Notice that this approach can be generalized to allow for different cash flows at different stages of the trip, a longer sequence of trips, different rates of return at each stop, or a terminal cash flow. In the twenty examples that follow the Lucca-Florence- Pisa problem, Leonardo presents and solves increasingly complex versions with various unknown elements. For example, one version of the problem specifies the beginning value and requires that the number of trips to be found – e.g. “A certain man had 13 bezants, and with it made trips, I know not how many, and in each trip he made double and he spent 14 bezants. It is sought how many were his trips.” This and other problems demonstrate the versatility of his discounting method. They also provide a framework for the explicit introduction of the dimension of time, and the foundation for what we now consider finance.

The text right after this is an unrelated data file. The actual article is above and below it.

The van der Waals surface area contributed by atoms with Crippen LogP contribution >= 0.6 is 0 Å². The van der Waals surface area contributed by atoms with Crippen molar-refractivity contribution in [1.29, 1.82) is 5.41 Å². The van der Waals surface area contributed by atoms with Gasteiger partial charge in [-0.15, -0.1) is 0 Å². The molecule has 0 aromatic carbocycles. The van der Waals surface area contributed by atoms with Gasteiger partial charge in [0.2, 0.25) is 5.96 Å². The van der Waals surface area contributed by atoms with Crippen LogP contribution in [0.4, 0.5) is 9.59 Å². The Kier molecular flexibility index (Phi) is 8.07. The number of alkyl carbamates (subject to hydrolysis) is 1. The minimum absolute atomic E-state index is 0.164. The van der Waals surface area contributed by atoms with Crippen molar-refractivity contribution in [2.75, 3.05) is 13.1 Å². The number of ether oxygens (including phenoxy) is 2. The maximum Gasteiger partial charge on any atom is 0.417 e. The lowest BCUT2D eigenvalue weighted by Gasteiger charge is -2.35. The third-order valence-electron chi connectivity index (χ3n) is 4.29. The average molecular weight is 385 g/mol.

In case you don't see this, though he didn't explicitly use this formula, he realized that the "present value" of the cash flow is:
PV = [R1/(1+i)1] + [R2/(1+i)2] + [R3/(1+i)3]
where Rj is the cash spent at each point j on the trip, and i is the profit rate. In this case, Rj = 12 for all j, and i=100%, or 1.0. Thus:
PV = [12/(1+1)1] + [12/(1+1)2] + [12/(1+1)3]
= [12/2] + [12/4] + [12/8]
= 12[(1/2) + (1/4) + (1/8)] (as above)
But does Fibonacci realize this applies not just to traveling merchants, but also to discounting financial cash flows over time? Yes. All you have to do is convert the problem back to the traveling merchant example. Going back to the NBER paper:
Immediately following the trip problems, Fibonacci poses and solves a series of banking problems. Each of these follows the pattern established by the trips example – the capital increases by some percentage at each stage, and some amount is deducted. For example:
A man placed 100 pounds at a certain [banking] house for 4 denari per pound per month interest and he took back each year a payment of 30 pounds. One must compute in each year the 30 pounds reduction of capital and the profit on the said 30 pounds. It is sought how many years, months, days and hours he will hold money in the house....